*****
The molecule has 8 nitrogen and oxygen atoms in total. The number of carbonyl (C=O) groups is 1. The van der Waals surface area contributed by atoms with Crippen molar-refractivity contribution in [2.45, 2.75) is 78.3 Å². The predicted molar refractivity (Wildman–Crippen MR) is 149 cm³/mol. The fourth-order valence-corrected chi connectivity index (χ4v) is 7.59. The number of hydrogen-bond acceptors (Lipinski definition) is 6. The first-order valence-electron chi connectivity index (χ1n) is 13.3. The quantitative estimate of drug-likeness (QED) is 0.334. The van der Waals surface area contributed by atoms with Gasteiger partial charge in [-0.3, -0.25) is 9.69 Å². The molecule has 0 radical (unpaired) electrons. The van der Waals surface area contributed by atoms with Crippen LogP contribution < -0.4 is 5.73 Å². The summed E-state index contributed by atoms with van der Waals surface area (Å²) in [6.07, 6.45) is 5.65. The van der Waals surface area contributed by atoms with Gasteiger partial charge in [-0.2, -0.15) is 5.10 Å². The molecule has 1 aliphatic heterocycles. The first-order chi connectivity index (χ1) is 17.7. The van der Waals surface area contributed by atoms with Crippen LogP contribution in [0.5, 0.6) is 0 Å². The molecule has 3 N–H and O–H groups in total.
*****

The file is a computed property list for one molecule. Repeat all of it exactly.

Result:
The molecule has 8 nitrogen and oxygen atoms in total. The number of carbonyl (C=O) groups is 1. The van der Waals surface area contributed by atoms with Crippen molar-refractivity contribution in [2.45, 2.75) is 78.3 Å². The predicted molar refractivity (Wildman–Crippen MR) is 149 cm³/mol. The fourth-order valence-corrected chi connectivity index (χ4v) is 7.59. The number of hydrogen-bond acceptors (Lipinski definition) is 6. The first-order valence-electron chi connectivity index (χ1n) is 13.3. The quantitative estimate of drug-likeness (QED) is 0.334. The van der Waals surface area contributed by atoms with Gasteiger partial charge in [-0.3, -0.25) is 9.69 Å². The molecule has 0 radical (unpaired) electrons. The van der Waals surface area contributed by atoms with Crippen LogP contribution < -0.4 is 5.73 Å². The summed E-state index contributed by atoms with van der Waals surface area (Å²) in [6.07, 6.45) is 5.65. The van der Waals surface area contributed by atoms with Gasteiger partial charge in [-0.2, -0.15) is 5.10 Å². The molecule has 1 aliphatic heterocycles. The first-order chi connectivity index (χ1) is 17.7. The van der Waals surface area contributed by atoms with Crippen LogP contribution in [0.5, 0.6) is 0 Å². The molecule has 3 N–H and O–H groups in total.